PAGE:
We have been given peace by the work of Christ. We need to live in a place of peace. To that end, the Bible also teaches us to pursue peace and the one leading the ecclesia or guarding the garden or house of God and guiding in the local Body of Christ (the local ecclesia) should exhort in such a way that the peace is felt. The presiding brother has to pursue the things which make for peace and the things by which one may edify another.
From the experiences in life and from exhortations we should know that we need to put some effort into peace-making and peace-keeping. Therefore, the words of the exhortations should build us up to be able to do the necessary work. By the guidance of the church leaders, we should find the best ways to practice certain qualities, so that we will find that the Lord comes alongside us to uphold us in our walk, and abide with us through the journey until we get to the kingdom where the door will be swung wide open since we are expected.
The exhortations presented in the ecclesia should supplement the faith of the community with virtue, and virtue with knowledge, and knowledge with self-control, and self-control with steadfastness, and steadfastness with godliness, and godliness with brotherly affection, and brotherly affection with love. For if these qualities are part of the members of the ecclesia and are increasing, they shall keep the members from being ineffective or unfruitful in the knowledge of our lord Jesus Christ.
“5 Yea, and for this very cause adding on your part all diligence, in your faith supply virtue; and in your virtue knowledge; 6 and in your knowledge self-control; and in your self-control patience; and in your patience godliness; 7 and in your godliness brotherly kindness; and in your brotherly kindness love. 8 For if these things are yours and abound, they make you to be not idle nor unfruitful unto the knowledge of our Lord Jesus Christ.” (2Pe 1:5-8 ASV)
Beloved, the life of faith comes with its imperatives. There is an ‘oughtness’ with which the life is to be lived. The elders leading the ecclesia have to take care that goodness gives breath to the ecclesia. They should not pose themselves as the only acceptable leader and preacher, because all members of the ecclesia should take part in the building up and all ought to be teachers.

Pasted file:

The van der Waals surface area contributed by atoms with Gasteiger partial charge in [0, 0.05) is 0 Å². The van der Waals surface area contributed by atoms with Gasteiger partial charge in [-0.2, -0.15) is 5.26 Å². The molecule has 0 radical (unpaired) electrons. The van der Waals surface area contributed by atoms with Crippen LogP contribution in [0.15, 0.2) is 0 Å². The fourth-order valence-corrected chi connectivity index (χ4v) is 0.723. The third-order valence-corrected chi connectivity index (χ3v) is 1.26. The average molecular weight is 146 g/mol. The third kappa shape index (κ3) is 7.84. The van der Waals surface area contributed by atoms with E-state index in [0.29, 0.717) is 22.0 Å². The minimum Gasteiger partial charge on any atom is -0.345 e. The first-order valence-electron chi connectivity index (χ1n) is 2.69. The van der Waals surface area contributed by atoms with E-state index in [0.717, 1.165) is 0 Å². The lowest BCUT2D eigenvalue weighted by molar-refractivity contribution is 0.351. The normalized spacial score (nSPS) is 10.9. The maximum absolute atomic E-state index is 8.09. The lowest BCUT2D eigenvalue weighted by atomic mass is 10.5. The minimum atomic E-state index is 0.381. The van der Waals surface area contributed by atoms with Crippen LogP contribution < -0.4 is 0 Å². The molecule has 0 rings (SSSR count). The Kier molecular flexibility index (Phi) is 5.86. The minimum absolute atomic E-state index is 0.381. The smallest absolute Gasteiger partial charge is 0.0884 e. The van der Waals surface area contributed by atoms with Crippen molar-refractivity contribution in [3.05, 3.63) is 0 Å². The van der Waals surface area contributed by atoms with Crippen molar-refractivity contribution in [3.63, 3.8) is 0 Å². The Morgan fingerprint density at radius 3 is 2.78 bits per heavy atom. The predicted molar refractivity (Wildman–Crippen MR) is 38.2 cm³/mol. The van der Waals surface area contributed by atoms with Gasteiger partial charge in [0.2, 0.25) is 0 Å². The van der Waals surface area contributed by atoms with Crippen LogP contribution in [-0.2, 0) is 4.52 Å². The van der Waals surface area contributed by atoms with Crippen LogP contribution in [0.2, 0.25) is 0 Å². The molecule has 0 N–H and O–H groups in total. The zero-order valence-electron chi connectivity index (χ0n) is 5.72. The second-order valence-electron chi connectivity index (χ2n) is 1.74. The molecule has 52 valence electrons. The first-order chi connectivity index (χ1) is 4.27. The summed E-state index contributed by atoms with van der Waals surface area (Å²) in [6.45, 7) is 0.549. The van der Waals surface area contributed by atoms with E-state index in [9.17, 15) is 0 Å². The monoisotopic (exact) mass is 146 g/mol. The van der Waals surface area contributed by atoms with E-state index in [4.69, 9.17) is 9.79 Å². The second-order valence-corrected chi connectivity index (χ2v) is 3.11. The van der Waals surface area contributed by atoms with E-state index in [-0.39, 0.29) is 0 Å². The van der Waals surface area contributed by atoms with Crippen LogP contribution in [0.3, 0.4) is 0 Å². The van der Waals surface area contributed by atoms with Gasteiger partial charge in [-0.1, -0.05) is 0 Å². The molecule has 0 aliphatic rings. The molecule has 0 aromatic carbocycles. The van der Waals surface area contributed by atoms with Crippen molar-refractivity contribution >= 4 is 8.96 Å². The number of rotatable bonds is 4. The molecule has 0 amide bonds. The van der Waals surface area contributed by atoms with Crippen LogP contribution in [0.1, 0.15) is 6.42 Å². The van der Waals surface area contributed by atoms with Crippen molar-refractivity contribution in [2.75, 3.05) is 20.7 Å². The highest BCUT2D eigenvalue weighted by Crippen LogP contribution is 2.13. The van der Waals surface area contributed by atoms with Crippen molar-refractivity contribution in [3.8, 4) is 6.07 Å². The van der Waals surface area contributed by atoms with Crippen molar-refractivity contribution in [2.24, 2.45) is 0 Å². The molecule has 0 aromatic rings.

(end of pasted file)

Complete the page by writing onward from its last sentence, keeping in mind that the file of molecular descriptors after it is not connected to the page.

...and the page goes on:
It is not always guaranteed that the many years of the experiences of the aged will redound in their attainment of sound and godly wisdom that will profit the soul of young ones seeking the same. (The account in 1 Kings 13:1-32 clearly illustrates this point). Thus, while young people are encouraged to seek counsel from older people, they must reckon early on that only God Almighty has perfect wisdom, and he imparts His wisdom to us through His Holy Spirit.
In case they feel that there is some wisdom lacking they should ask God for it. As such the young, as well as the older ones in the ecclesia, should always be alert, follow the Word of God and must seek above all else to learn wisdom from God, and vet every counsel offered by persons deemed wise against the counsel of God revealed in the Bible. Through careful testing, we might uncover ignorance in the words of the knowledgeable, contradictions in the analysis of the understanding, and folly in the wisdom of the wise.
The one giving an exhortation should be gentle, open to reason, full of mercy and good fruits, impartial and sincere, willing to hear and listen to reactions.
In the post of February the 21st (Laodicean Ecclesias) we shall see how important it is and why we all in the ecclesia need to do a self-examination.